Search
Close this search box.

Civic and cultural buildings and spaces are signifiers of shared community values.

The civic and cultural projects we work on are an expression of the trust a community place in us.

We have found unique opportunities to create exceptional buildings for our civic and cultural clients. Together, we succeed when the architecture uniquely reflects the values of the organization and constituency it serves. Fire stations, animal shelters, libraries, and parking garages, can signal the highest community values in the same way that churches and beautiful parks can do. “In a nutshell, our civic work demonstrates our commitment to projects that advance the public good. We actively seek ways to introduce the unique element that creates an indelible sense of place,” explains Jim Bailey.

“Our work with civic clients here in San Antonio has resulted in buildings that go beyond expectation, and because of that, often helped us build bridges to significant work in other areas of our practice,” notes Mike Lanford. Our partnership with civic clients has resulted in unique, memorable architecture that exceeds the design expectation of single-note functionality. These are the buildings that a neighborhood or community can claim as its own, as part of its identity. For example, our recent parking garage addition to the San Antonio Zoo campus now acts as the welcoming gateway to the park because of the design enhancement of bold, building-wrapping branded graphics. So, not just a parking garage.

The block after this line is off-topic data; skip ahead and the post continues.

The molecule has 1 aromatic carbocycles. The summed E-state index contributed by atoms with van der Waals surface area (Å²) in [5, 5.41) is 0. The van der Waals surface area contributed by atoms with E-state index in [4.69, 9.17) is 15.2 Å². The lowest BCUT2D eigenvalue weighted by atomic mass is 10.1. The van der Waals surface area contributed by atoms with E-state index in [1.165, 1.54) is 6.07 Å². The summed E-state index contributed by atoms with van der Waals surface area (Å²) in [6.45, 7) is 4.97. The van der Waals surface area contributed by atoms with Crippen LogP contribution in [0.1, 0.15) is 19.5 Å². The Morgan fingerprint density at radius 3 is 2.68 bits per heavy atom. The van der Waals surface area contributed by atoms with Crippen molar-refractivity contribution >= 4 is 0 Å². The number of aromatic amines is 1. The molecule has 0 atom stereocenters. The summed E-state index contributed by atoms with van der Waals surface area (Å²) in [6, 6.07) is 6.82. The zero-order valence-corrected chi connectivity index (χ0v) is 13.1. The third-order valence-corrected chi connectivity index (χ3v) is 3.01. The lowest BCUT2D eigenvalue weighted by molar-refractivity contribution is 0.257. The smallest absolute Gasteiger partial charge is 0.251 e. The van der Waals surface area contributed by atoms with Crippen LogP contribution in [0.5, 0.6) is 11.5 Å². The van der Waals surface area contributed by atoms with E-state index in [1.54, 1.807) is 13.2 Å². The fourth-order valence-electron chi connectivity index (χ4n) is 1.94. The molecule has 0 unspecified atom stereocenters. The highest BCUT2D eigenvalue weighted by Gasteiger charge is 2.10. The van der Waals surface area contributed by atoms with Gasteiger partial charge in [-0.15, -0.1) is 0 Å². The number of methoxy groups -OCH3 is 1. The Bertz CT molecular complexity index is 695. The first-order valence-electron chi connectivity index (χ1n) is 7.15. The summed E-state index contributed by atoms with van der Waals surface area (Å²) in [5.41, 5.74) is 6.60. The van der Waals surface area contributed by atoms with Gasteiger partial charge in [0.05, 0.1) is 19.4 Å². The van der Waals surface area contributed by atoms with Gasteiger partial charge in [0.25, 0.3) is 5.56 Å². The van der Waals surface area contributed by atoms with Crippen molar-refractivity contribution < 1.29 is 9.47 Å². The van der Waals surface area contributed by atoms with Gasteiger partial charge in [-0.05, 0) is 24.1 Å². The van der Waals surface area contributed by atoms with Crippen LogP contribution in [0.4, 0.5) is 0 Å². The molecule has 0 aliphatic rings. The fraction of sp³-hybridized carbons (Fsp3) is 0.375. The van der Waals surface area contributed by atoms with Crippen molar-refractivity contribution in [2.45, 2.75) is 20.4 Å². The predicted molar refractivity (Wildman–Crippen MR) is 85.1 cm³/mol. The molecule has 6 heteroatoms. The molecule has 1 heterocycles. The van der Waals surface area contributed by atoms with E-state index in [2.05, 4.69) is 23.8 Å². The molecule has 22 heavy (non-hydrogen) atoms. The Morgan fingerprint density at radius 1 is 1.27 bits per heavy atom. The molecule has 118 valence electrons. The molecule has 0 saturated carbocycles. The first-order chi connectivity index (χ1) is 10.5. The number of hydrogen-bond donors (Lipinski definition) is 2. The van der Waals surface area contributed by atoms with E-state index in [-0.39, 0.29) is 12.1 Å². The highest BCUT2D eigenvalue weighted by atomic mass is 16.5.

In the case of the ASPCA Humane Society campus, a relocation catalyzed a profound sea change for the organization. Moving operations from a cramped urban quarters to a centrally located suburban campus with abundant open space and communal enclosures provided a fresh, new take on the pet adoption experience. The collaborative way we worked with this client gave them the benefit of our architecture and planning experience, with a strong element of retail and placemaking insight. Not to mention love of dogs and cats – with firsthand experience in pet rescue. We pushed the project beyond expectation, earning it a Newsweek Magazine accolade for the Business of Architecture, and attracting attention from others in the rescue community nationwide.

In any opportunity to work with a public building, we look for the ways we can deliver above and beyond the brief, to add back to the community with a building that expresses identity and aspirational values. It might be a bold color cladding, creating a memorable neighborhood marker. Could be whimsical art incorporated into parking floors. Or it could be a sublime, subtle modeling of a Hill Country river, within the envelope of shared public green space. The opportunity will emerge organically from our processes of actively listening, collaboration, and pushing the envelope.

In a nutshell, our civic work demonstrates our commitment to projects that advance the public good.”

Civic Design Team Leaders: Mike McGlone, Irby Hightower, Billy Lawrence, Trent Tunks

Projects